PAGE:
A few years ago I penned some policy suggestions for a new political party. I just had a clear out of some of my old files and thought it was worth publishing as it’s still very topical.
Reference Policy Suggestions My suggestions for policies in those areas and others are below:
1. The personal taxation system is way too complicated and needs drastically simplifying. At the lower end the tax credit system is wide open to fraud while those on low incomes are taxed when they should not be. The personal tax allowance, both the basic rates, and higher rates, need to be raised to take more people out of tax altogether.
2. The taxation of capital gains is also now too complicated, while tax is paid on capital gains that simply arise from inflation, which are not real gains at all. They should revert to being indexed as they were some years ago. For almost anyone, calculating your own tax that is payable is now way too difficult and hence requiring the paid services of accountants using specialist software.
3. Inheritance tax is another over-complex system that wealthy people avoid by taking expert advice while the middle class end up paying it. It certainly needs grossly simplifying, or scrapping altogether as a relatively small amount of tax is actually collected from it.
4. The taxation of businesses is inequitable with the growth of the internet. Small businesses, particularly retailers, pay a disproportionate level of tax in business rates while their internet competitors often avoid VAT via imports. VAT is now wide open to fraud and other types of abuse such as under-declarations, partly because of the EU VAT arrangements. VAT is in principle a simple tax and the alternative of a sales tax would create anomalies but VAT does need to be reformed and simplified.
5. All the above tax simplifications would enable HMRC to be reduced in size and wasted time in form filling by individuals and businesses reduced. Everyone would be a winner, and wasted resources and expenditure reduced.
6. The taxation of company dividends on shares is now an example of the same profits being taxed twice – once in Corporation Tax on the company, and then again when those profits are distributed to shareholders. This has been enormously damaging to those who receive dividends and the lack of tax credits has also undermined defined benefit pension funds. The taxation of dividends should revert to how it once was.
7. The regulation of companies and financial institutions needs very substantial reform with much tougher laws against fraud on investors. Not only are the current laws weak but the enforcement of them by the FCA/FRC is too slow and ineffective. Although some reforms have recently been proposed, they do not go far enough. Individual directors and senior managers in companies are not held to account for gross errors or downright fraud, or when they are, they get off too lightly. We need a much more effective system like they have in the USA, and better laws.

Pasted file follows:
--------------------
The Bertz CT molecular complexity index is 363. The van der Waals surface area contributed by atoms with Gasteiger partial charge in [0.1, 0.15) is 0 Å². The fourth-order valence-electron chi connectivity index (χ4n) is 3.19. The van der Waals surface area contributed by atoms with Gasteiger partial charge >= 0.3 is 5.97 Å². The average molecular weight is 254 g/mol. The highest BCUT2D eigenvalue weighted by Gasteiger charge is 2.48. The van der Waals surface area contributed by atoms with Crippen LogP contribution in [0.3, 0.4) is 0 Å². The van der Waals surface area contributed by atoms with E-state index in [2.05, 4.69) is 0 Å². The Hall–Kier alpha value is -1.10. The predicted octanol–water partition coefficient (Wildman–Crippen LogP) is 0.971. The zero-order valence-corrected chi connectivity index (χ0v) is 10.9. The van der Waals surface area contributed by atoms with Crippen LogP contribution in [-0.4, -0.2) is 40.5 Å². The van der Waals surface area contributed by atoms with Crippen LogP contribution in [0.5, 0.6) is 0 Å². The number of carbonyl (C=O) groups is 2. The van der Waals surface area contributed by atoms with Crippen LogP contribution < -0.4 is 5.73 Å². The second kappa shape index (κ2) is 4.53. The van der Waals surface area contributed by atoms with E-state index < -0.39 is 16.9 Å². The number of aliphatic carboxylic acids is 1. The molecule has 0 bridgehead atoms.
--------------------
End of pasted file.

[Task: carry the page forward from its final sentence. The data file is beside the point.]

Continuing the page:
8. Shareholder rights as regards voting and the receipt of information have been undermined by the use of nominee accounts. This has made it difficult for individual shareholders to vote and that is one reason why investors have not been able to control the excesses in director pay recently. The system of shareholding and voting needs reform, with changes to the Companies Act to bring it into the modern electronic world.
9. The pay of directors and senior managers in companies and other organisations has got wildly out of hand in recent years, thus generating a lot of criticism by the lower paid. This has created social divisions and led partly to the rise of extreme left socialist tendencies. This problem needs tackling.
10. Governance of companies needs to be reformed to ensure that directors do not set their own pay, as happens at present, but that shareholders and other stakeholders do so. Likewise shareholders and other stakeholders should appoint the directors.
11. Insolvency law needs reform to outlaw “pre-pack” administrations which have been very damaging to many small businesses. They are an abuse of insolvency law.
1. Way too much money is spent on rail transport and trams which cannot be justified on any cost/benefit analysis. HS2 is just one extreme example of this. Meanwhile the road system does not receive enough investment – this has resulted in traffic congestion, wasted time which is damaging to the economy and lots of poorly maintained roads (e.g. potholes). Only 25% of direct tax on vehicles is spent on the roads.
2. Public transport should generally pay for itself. In London alone there is a subsidy of £1 billion per year on buses which is totally unjustified. Many of these subsidies are given to people who could afford to pay for their travel, even when they are receiving social security benefits.